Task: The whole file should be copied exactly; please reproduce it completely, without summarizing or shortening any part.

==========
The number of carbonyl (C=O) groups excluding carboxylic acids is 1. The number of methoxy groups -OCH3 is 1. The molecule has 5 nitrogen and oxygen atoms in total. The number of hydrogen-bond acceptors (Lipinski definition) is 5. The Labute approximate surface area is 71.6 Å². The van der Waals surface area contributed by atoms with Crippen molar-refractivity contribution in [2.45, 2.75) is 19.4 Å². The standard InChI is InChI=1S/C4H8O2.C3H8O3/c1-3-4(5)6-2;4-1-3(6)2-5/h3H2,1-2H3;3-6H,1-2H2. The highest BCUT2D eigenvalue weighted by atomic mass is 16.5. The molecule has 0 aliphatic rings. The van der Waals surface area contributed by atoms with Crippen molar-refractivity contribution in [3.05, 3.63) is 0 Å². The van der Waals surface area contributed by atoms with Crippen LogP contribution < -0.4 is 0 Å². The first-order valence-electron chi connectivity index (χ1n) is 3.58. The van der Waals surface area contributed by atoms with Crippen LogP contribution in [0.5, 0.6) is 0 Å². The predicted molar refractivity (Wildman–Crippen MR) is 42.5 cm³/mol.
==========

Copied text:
The number of carbonyl (C=O) groups excluding carboxylic acids is 1. The number of methoxy groups -OCH3 is 1. The molecule has 5 nitrogen and oxygen atoms in total. The number of hydrogen-bond acceptors (Lipinski definition) is 5. The Labute approximate surface area is 71.6 Å². The van der Waals surface area contributed by atoms with Crippen molar-refractivity contribution in [2.45, 2.75) is 19.4 Å². The standard InChI is InChI=1S/C4H8O2.C3H8O3/c1-3-4(5)6-2;4-1-3(6)2-5/h3H2,1-2H3;3-6H,1-2H2. The highest BCUT2D eigenvalue weighted by atomic mass is 16.5. The molecule has 0 aliphatic rings. The van der Waals surface area contributed by atoms with Crippen molar-refractivity contribution in [3.05, 3.63) is 0 Å². The van der Waals surface area contributed by atoms with Crippen LogP contribution < -0.4 is 0 Å². The first-order valence-electron chi connectivity index (χ1n) is 3.58. The van der Waals surface area contributed by atoms with Crippen LogP contribution in [0.5, 0.6) is 0 Å². The predicted molar refractivity (Wildman–Crippen MR) is 42.5 cm³/mol.